#### Chessboard v/s Rice story. Is it true?

Once upon a time in ancient India, a ruler was captivated by the intricate game of chess, a creation that had just unfolded. Filled with joy and admiration, the ruler sought to reward the genius behind this strategic game â€“ a man known for his wisdom and prowess in mathematics.

## First Read this table

Square | Value |
---|---|

1 | 2 |

2 | 4 |

3 | 8 |

4 | 16 |

5 | 32 |

6 | 64 |

7 | 128 |

8 | 256 |

9 | 512 |

10 | 1024 |

11 | 2048 |

12 | 4096 |

13 | 8192 |

14 | 16384 |

15 | 32768 |

16 | 65536 |

17 | 131072 |

18 | 262144 |

19 | 524288 |

20 | 1048576 |

21 | 2097152 |

22 | 4194304 |

23 | 8388608 |

24 | 16777216 |

25 | 33554432 |

26 | 67108864 |

27 | 134217728 |

28 | 268435456 |

29 | 536870912 |

30 | 1073741824 |

31 | 2147483648 |

32 | 4294967296 |

33 | 8589934592 |

34 | 17179869184 |

35 | 34359738368 |

36 | 68719476736 |

37 | 137438953472 |

38 | 274877906944 |

39 | 549755813888 |

40 | 1099511627776 |

41 | 2199023255552 |

42 | 4398046511104 |

43 | 8796093022208 |

44 | 17592186044416 |

45 | 35184372088832 |

46 | 70368744177664 |

47 | 140737488355328 |

48 | 281474976710656 |

49 | 562949953421312 |

50 | 1125899906842624 |

51 | 2251799813685248 |

52 | 4503599627370496 |

53 | 9007199254740992 |

54 | 18014398509481984 |

55 | 36028797018963968 |

56 | 72057594037927936 |

57 | 144115188075855872 |

58 | 288230376151711744 |

59 | 576460752303423488 |

60 | 1152921504606846976 |

61 | 2305843009213693952 |

62 | 4611686018427387904 |

63 | 9223372036854775808 |

64 | 18446744073709551616 |

## In 10 Multiples

1 | 2 | 3 | 4 | 5 | 6 | 7 | 8 |
---|---|---|---|---|---|---|---|

2 * 10^1 | 4 * 10^1 | 8 * 10^1 | 1.6 * 10^2 | 3.2 * 10^2 | 6.4 * 10^2 | 1.28 * 10^3 | 2.56 * 10^3 |

5.12 * 10^3 | 1.02 * 10^4 | 2.05 * 10^4 | 4.10 * 10^4 | 8.19 * 10^4 | 1.64 * 10^5 | 3.28 * 10^5 | 6.56 * 10^5 |

1.31 * 10^6 | 2.62 * 10^6 | 5.25 * 10^6 | 1.05 * 10^7 | 2.10 * 10^7 | 4.19 * 10^7 | 8.39 * 10^7 | 1.68 * 10^8 |

3.36 * 10^8 | 6.72 * 10^8 | 1.34 * 10^9 | 2.68 * 10^9 | 5.37 * 10^9 | 1.07 * 10^10 | 2.15 * 10^10 | 4.29 * 10^10 |

8.59 * 10^10 | 1.72 * 10^11 | 3.44 * 10^11 | 6.89 * 10^11 | 1.38 * 10^12 | 2.75 * 10^12 | 5.51 * 10^12 | 1.10 * 10^13 |

2.20 * 10^13 | 4.39 * 10^13 | 8.79 * 10^13 | 1.76 * 10^14 | 3.52 * 10^14 | 7.05 * 10^14 | 1.41 * 10^15 | 2.82 * 10^15 |

5.65 * 10^15 | 1.13 * 10^16 | 2.26 * 10^16 | 4.53 * 10^16 | 9.07 * 10^16 | 1.81 * 10^17 | 3.62 * 10^17 | 7.25 * 10^17 |

1.45 * 10^18 | 2.90 * 10^18 | 5.81 * 10^18 | 1.16 * 10^19 | 2.32 * 10^19 | 4.65 * 10^19 | 9.31 * 10^19 | 1.86 * 10^20 |

Once upon a time in ancient India, a ruler was captivated by the intricate game of chess, a creation that had just unfolded. Filled with joy and admiration, the ruler sought to reward the genius behind this strategic game â€“ a man known for his wisdom and prowess in mathematics.

This ingenious individual, the creator of chess, approached the ruler with a seemingly modest request. He humbly asked for just one grain of rice to be placed on the first square of the chessboard on the first day, doubling that amount on the second square the next day, and continuing this pattern until all 64 squares were filled.

The ruler, intrigued and considering it a simple and economical request, readily agreed. Little did he know that this seemingly straightforward task would unfold into a mathematical marvel, revealing the astonishing power of exponential growth.

The initial grains of rice on the first few squares seemed inconsequential:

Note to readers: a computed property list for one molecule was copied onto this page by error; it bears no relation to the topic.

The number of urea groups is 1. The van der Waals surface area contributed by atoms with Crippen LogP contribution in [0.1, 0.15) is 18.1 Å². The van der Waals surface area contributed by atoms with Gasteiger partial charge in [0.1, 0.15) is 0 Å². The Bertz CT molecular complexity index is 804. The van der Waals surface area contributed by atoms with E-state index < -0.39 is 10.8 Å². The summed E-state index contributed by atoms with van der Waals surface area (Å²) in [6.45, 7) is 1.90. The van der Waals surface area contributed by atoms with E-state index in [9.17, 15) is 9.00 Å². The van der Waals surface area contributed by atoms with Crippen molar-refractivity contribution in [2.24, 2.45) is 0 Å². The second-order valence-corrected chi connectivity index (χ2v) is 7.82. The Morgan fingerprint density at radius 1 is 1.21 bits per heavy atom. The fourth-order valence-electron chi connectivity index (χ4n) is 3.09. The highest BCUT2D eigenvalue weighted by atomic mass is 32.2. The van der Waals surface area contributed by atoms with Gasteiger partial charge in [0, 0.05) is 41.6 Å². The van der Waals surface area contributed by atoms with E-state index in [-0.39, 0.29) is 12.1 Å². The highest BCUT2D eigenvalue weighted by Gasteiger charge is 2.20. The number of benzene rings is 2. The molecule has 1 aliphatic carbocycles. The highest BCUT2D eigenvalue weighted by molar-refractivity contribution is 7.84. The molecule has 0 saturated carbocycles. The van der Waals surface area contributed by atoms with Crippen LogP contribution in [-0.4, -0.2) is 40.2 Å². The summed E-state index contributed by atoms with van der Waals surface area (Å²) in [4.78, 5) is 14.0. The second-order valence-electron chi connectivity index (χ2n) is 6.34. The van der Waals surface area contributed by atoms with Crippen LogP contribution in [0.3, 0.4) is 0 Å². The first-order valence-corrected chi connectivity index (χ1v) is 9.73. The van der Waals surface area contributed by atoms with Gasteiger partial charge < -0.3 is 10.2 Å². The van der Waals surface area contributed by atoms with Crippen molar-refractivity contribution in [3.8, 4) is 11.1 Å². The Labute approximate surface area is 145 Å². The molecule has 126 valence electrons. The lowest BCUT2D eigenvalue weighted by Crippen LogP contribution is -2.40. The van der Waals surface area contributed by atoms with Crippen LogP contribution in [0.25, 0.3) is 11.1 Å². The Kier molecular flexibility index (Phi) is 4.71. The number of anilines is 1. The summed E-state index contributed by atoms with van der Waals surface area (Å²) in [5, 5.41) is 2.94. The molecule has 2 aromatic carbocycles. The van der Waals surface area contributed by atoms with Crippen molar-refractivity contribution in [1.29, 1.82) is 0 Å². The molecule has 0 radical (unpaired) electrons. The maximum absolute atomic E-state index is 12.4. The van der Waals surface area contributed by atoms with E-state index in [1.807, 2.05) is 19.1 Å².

- Square 1: 1 grain
- Square 2: 2 grains
- Square 3: 4 grains
- …and so on.

However, as the doubling continued, the numbers quickly escalated beyond the ruler’s anticipation. By the **10th square**, there were already 512 grains â€“ still manageable. Yet, the pace of growth became apparent:

**Square 20**: 524,288 grains**Square 32**: 2,147,483,648 grains

It was on day 36 that the true impact hit â€“ a staggering 34,359,738,368 grains of rice added. The second half of the chessboard brought exponential growth to a shocking climax:

**Square 64**: 18446744073709551616 grains

If stacked, this mountain of rice would supposedly reach the summit of Mount Everest.

The wise man, far from being a fool, had orchestrated a demonstration of the “unbearable quickness of doubling.” The story of the chessboard rice serves as a metaphor for the rapid and impactful nature of exponential growth, a phenomenon businesses often encounter, especially in the second half of their strategic journey. At square 32, the tipping point is reached, where growth becomes not just significant but potentially chaotic and unsustainable. The tale of the chessboard rice reminds us of the profound consequences that can arise from the relentless doubling of even the most modest beginnings.

If we use the number **1 BILLION** from the last square (square 64) of the chessboard rice story as the capacity of each bag, we can calculate how many bags would be needed to contain **18,446,744,073,709,551,615** rice grains Number of bags=Grains per bag/Total grainsâ€‹Number of bags=18,446,744,073,709,551,6151,000,000,000 Number of bags=1,000,000,00018,446,744,073,709,551,615â€‹ Let’s calculate this: Number of bagsâ‰ˆ18,446,744,073.71Number of bagsâ‰ˆ18,446,744,073.71

If we express the result in scientific notation (10^), it would be:

[ \text{Number of bags} \approx 1.84467440737 \times 10^{10} ]So, it would take approximately 1.84467440737 x 10^10 bags to contain 1 billion rice grains if each bag can hold 1 billion grains. Therefore, in scientific notation, the answer is approximately (1.844 \times 10^{10}) bags.

So, it would take approximately 18,446,744,073.71 bags to contain 1 billion rice grains if each bag can hold 1 billion grains. Since we can’t have a fraction of a bag, we would need at least 18,446,744,074 bags.

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